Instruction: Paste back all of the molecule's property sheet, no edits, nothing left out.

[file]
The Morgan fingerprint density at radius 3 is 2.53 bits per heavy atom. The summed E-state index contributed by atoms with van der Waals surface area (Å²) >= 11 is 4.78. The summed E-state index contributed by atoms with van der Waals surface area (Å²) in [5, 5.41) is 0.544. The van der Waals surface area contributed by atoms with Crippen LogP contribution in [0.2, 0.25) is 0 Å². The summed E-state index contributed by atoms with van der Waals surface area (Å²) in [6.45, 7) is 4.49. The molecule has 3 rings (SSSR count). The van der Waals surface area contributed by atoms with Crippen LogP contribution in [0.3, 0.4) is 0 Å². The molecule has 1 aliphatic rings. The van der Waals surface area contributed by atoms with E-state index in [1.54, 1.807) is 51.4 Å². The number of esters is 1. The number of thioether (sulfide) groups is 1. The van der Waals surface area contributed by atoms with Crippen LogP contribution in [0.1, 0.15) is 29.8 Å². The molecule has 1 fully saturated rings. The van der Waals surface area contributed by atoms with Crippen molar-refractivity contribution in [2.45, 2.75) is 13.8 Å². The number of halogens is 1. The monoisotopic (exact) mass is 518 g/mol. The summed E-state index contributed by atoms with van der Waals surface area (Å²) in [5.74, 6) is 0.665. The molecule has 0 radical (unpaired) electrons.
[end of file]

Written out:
The Morgan fingerprint density at radius 3 is 2.53 bits per heavy atom. The summed E-state index contributed by atoms with van der Waals surface area (Å²) >= 11 is 4.78. The summed E-state index contributed by atoms with van der Waals surface area (Å²) in [5, 5.41) is 0.544. The van der Waals surface area contributed by atoms with Crippen LogP contribution in [0.2, 0.25) is 0 Å². The summed E-state index contributed by atoms with van der Waals surface area (Å²) in [6.45, 7) is 4.49. The molecule has 3 rings (SSSR count). The van der Waals surface area contributed by atoms with Crippen LogP contribution in [0.3, 0.4) is 0 Å². The molecule has 1 aliphatic rings. The van der Waals surface area contributed by atoms with E-state index in [1.54, 1.807) is 51.4 Å². The number of esters is 1. The number of thioether (sulfide) groups is 1. The van der Waals surface area contributed by atoms with Crippen LogP contribution in [0.1, 0.15) is 29.8 Å². The molecule has 1 fully saturated rings. The van der Waals surface area contributed by atoms with Crippen molar-refractivity contribution in [2.45, 2.75) is 13.8 Å². The number of halogens is 1. The monoisotopic (exact) mass is 518 g/mol. The summed E-state index contributed by atoms with van der Waals surface area (Å²) in [5.74, 6) is 0.665. The molecule has 0 radical (unpaired) electrons.